#44 on Rolling Stone's Greatest 500 Albums List
That’s Patti there on the cover of Horses, a suited cool-as motherfucker. She's handsome, isn’t she? An angular, masculine reworking of some far more feminine portrait. She’s Frank Sinatra, except she wants to be Aimee Anouk. All it takes is a quick dip into her music and one realizes she is both at once. A sort of suave, darkly attractive figure who can melt panties and leave men scratching their heads.
She’s the kind of protagonist that we all want to relate to. She’s beyond gender.
Horses is a document to this epicene mystique, and it plays out like a tug of war: sex and spirituality, life and death, high art and gutter stances. To some degree, Patti Smith simply wants to be a three-chord rock and roll monster wearing wrap-around shades. But she knows well enough that her words and ideas are bound to betray her. She’s much more than that.
Right away, "Gloria" throws out that defining defiant statement of, "Jesus died for somebody's sins, but not mine." However, it’s probably the rollicking British blues swagger which yanks us up out of our seat. At worst, it's a sloppy cover, a testament to the rough-edged musicianship tacked on to Smith's gushing poetics. But "Gloria" is still alarming, not because it rocks or because it shocks. The most alarming thing about "Gloria" is the whole subtle turnabout. She sings a song about Gloria and Marie and Ruth and she makes you believe without a much of a show.
On Horses, all Patti Smith has to do is squeal a little squeal in her squeaky vocal delivery and moan, "Oh, she was so good," and she squishes every over-handed attempt at sexual ambiguity by any androgynous frontman who ever existed.
Horses branches off after the chord-mashing rock and roll of "Gloria," into the lilting syncopations of Redondo "Beach," which reflects a notable reggae influence, and then into the feverish "Birdland." With "Birdland," we get a taste of Smith’s rabid lyrical ability at full tilt. It’s her strong suit. Though just about everything on Horses is poetry in a rock and roll context, "Birdland" and "Land: Horses/Land of a Thousand Dances/La Mer (de)" subjugate rock and roll and place it within a poetic context. And while the former has precedent to Patti Smith, arguably the latter is very much an in-progress birth on Horses.
"Birdland" plays off a rapid-fire refrain based on Peter Reich’s A Book of Dreams. It’s a memoir written by the son of Wilhelm Reich, a scientist condemned and imprisoned by the Feds for communist ties and his odd studies into human emotion. Little Peter watches the sky slip. "It was if someone had spread butter on all the fine points of the stars," Patti whispers over Richard Sohl’s falling piano melody. It culminates in a free-form collision, a Mohammed Ali punch of feedback and word, Patti hollering, "I’ll go up, take me up, I’ll go up, go up, up, up."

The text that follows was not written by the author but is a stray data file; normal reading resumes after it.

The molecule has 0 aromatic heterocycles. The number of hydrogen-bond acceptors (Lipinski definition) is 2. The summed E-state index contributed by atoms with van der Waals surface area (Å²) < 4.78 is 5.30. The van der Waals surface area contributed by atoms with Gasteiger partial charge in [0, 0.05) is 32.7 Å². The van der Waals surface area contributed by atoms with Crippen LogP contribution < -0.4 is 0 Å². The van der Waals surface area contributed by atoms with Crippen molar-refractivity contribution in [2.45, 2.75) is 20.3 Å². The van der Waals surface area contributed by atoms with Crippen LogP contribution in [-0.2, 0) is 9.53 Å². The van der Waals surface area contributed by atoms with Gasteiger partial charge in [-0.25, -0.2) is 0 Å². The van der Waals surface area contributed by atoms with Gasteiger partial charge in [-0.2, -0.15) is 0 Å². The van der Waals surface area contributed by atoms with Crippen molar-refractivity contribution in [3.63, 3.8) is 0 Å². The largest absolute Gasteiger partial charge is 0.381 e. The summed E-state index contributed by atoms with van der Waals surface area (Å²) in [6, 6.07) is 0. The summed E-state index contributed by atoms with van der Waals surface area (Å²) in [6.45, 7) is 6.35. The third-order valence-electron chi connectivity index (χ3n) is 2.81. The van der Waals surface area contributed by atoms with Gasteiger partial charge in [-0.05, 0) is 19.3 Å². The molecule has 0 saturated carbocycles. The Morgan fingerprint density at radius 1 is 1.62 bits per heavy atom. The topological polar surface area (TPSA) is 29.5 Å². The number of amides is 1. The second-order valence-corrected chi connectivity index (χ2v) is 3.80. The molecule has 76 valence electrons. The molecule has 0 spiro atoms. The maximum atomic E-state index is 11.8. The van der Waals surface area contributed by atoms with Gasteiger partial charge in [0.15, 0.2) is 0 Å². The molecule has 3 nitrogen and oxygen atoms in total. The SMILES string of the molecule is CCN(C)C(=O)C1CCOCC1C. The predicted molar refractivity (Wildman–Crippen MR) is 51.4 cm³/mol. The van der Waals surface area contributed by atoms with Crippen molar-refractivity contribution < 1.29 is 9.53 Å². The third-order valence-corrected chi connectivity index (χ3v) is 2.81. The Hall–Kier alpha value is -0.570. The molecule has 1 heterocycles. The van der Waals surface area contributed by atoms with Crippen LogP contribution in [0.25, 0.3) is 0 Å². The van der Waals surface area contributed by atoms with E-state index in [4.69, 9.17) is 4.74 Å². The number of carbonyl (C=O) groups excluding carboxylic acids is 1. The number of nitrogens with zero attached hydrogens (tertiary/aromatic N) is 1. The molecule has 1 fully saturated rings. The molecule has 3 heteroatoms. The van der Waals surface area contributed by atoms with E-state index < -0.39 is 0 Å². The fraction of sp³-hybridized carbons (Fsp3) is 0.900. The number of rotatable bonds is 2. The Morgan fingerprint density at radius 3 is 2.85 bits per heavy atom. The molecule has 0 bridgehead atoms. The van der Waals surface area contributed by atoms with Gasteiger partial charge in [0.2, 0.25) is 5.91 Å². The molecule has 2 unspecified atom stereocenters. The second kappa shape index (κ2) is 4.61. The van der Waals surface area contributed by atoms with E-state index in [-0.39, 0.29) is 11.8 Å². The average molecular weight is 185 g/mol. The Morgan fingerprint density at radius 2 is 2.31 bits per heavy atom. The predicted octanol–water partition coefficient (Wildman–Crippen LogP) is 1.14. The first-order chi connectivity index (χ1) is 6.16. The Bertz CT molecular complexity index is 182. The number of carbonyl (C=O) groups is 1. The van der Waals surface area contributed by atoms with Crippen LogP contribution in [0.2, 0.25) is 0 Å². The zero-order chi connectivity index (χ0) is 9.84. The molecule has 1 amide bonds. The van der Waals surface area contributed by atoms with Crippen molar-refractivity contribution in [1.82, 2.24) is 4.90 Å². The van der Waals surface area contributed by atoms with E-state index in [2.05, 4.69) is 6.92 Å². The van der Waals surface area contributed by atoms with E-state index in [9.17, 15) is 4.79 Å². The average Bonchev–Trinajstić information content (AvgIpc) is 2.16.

A few tracks later, "Land" kicks in. Although it begins with the spoken-word rape of Smith’s "Johnny" alter ego, it transforms into a sort of medley featuring a cover of "Land of a Thousand Dances" interspersed with the intense narrative. The juxtaposition is beat poetry versus a simple rock and roll beat. Can you pony like Boney Maroney or will you drown to death in your own spittle and vomit, like a real rock and roll idol? As fine a piece of poetry as you’ll ever see in pop music.
The album bridges the gap between the improvised spoken-word tunes with a couple exceptional songs that are simply overshadowed by the towering art-rock of "Birdland" and "Land." The punchy rhythms of "Kimberly" allude to forthcoming new wave tongues, while "Break It Up" is an instance of the incestual 70's New York rock scene. Tom Verlaine’s guitar yawls out in those unmistakable cries that would coat Television’s Marquee Moon a couple years later.
Another familiar New Yorker provides the work behind the boards. Although John Cale is certainly a more than capable producer, to call Horses haphazard wouldn’t be far from the truth. There’s some familiar Cale mannerisms about it, from the slight drone to "Kimberly" to the little auditory experiments all over but mostly, his approach can be seen as a hands-off. Compared to Horses, Smith’s next two albums could be considered lush but less evocative of the kind of improvisation the band was capable of. This underproduction lives on today as one example of the seemingly do-it-yourself musical aesthetic that would inspire dozens of amateurish followers.
In the end, though, Horses is not the kind of album that one ought to look through any time frame or in any specific context. It’s not about influence, gender politics or anything else, really. But if it’s gotta be about something, Horses is all about immediacy and the fine balance between seemingly exclusive ideas. Contradiction and conflict. It’s about getting in that ship and going to that place where you are not human.
Or at least that’s what Patti Smith wants us to believe. And I’m pretty willing to buy into that.